Azealia Banks

Azealia Banks, Yoruba traditions, and #BlackLivesMatter

Ed. note: This post was originally published on the Community site.

When I found out that Azealia Banks is an avid believer in Yoruba traditions, I was drawn to her music even more. 

Yoruba people were brought as slaves to the Caribbean from what is today Southwest Nigeria and Benin in West Africa. Keeping their religious beliefs was a form of resistance that is still manifested today with religions, like Candomblé and Santería, that are influenced by Yoruba traditions.

Much like hip hop, many elements of Yoruba beliefs can be liberating, particularly the presence of female deities and the acknowledgement and celebration of our ancestors. Banks has said that the female Goddess of the ocean, Yemaya, was an inspiration to her 2012 mixtape Fantasea. The themes of mermaids and witchcraft are visible in different parts of her music and in conversations on social media. In the latest version of her song “Gimme A Chance,” Banks worked with Latino composer Oscar Cartaya to write lyrics in Spanish where she talks about brujeria (witchcraft) and expresses her freedom and independence.

This acknowledgment of an Afro-tradition resonated with me as someone who is learning about these beliefs that exist across the Caribbean. But as a fan of her music, it hasn’t always been easy to admire Banks’ politics.

It is not news that Banks has been very outspoken lately about police brutalityKendrick Lamar‘s comments on race, and appropriation of hip hop by white rappers, most notably Iggy Azealea. It takes a lot of courage to arrive at such conclusions publicly, particularly within the realm of hip hop where women are constantly unacknowledged.

However, Banks hasn’t always demonstrated this level of consciousness when it comes to the oppression of African Americans. She once tweeted that “black American culture is ESSENTIALLY some adapted version of British culture, Because American culture is bastardized English culture.” Those tweets from 2013 have now been deleted, and her recent tweets and commentary show that she perhaps she’s had a change of heart.

However, Banks has also been known for using homophobic language. In 2013, she called Perez Hilton an f-word after he called her the b-word. Was Hilton abusing his status as a white gay cis man? Yes. As writer and scholar Edward Ndopu wrote in Crunk Feminist Collective, “Indeed, the sassy lexicon he, and so many other upper middle class non-disabled white gay cis men like him, employs rests on the commodification and appropriation of black femme identities.” Does this excuse Banks from using homophobic language? It does not. And yet we must not ignore that this is an issue that is prevalent in hip hop culture — rappers have been known to say homophobic things in the past. And although some have suggested that progress has been made, simply omitting homophobic lyrics is not enough. Progress would mean opening doors for LGBTQ rappers to become more visible in the hip hop realm, especially QPOC. (An example of an artist that merits more attention is Siya from Oxygen’s “Sisterhood of Hip Hop.”) Banks has also expressed that she’s bisexual, yet as Ndopu writes, “The Banks/Hilton feud had absolutely nothing to do with sexual identity (read: homophobia), but rather, gender power dynamics (read: femmephobia). Azealia calling Perez a “messy f*****” suggests an attempt to assert her status as a no-nonsense, hard ass femcee in a largely masculine of center dominated hip-hop industry.”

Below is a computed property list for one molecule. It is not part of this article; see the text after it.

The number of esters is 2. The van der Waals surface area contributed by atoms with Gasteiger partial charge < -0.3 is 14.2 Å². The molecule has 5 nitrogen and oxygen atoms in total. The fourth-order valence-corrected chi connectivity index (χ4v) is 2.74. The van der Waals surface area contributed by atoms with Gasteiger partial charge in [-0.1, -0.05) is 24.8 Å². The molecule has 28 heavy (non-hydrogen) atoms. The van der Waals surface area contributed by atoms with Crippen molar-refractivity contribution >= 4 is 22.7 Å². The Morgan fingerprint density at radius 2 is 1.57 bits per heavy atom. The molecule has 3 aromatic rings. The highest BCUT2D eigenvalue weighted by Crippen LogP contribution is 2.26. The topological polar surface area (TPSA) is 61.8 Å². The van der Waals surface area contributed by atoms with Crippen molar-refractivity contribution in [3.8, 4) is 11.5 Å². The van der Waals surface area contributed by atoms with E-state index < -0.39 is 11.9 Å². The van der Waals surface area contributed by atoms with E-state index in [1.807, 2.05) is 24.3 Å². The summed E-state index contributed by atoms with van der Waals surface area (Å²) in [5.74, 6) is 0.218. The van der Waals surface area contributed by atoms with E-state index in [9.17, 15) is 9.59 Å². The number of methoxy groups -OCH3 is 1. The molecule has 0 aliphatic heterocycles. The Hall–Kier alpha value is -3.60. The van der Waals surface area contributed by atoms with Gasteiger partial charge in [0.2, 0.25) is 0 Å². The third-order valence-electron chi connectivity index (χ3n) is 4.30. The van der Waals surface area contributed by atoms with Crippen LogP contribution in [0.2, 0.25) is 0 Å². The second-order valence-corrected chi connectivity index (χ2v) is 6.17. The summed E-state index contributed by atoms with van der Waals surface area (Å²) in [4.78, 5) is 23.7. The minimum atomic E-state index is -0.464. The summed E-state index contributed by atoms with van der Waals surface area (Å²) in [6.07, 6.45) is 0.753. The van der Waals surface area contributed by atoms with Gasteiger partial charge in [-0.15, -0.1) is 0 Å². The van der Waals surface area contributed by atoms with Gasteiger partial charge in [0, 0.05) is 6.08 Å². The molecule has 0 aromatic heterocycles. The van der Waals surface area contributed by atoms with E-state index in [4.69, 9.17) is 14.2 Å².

Banks has also recently compared the issue of police brutality to the rape accusations against Bill Cosby by basically siding with him, an opinion that completely disregards and delegitimizes the lives and testimonies of victims of sexual assault. This tweet shows a willingness to place higher importance on Black male lives than Black women’s lives, an issue that many WOC and QPOC have voiced within the #BlackLivesMatter movement and Twitter hashtag.

Banks is one of the few femcees who has made it to the top of the charts in recent years as an independent hip hop artist. And she has come a long way from accusing African Americans of appropriating white culture to becoming outspoken about reparations, police brutality, and systemic racism. We can only hope that she and others who are in the process of learning can acknowledge the LGBTQ and women’s lives that have also been lost at the hands of systemic racism. This is an issue that must not wait, and that requires urgency. Hip hop comes from a history of resistance against structural forms of oppression. Therefore, in the same way that Banks has incorporated liberating Yoruba beliefs into her music, I believe that she can transform her tweets and political beliefs on racial inequality into conscious-driven songs.

New York City

Amanda Alcantara is a writer, a journalist, and a community organizer. Her work has appeared on Guerrilla Feminism, El Diario La Prensa and The Grio. She is a Co-Founder of La Galería Magazine, a magazine for Dominican Diaspora, and author of the blog Radical Latina. She received her Bachelor’s degree in Journalism & Media Studies and Political Science from Rutgers University where she helped relaunch the Latin American Womyn's Organization. Amanda also does community theater and writes poetry. She's a firm believer in healing through art and in fighting for liberation. A map of the world turned upside down hangs on her wall.

Amanda Alcantara is a writer and freelance journalist

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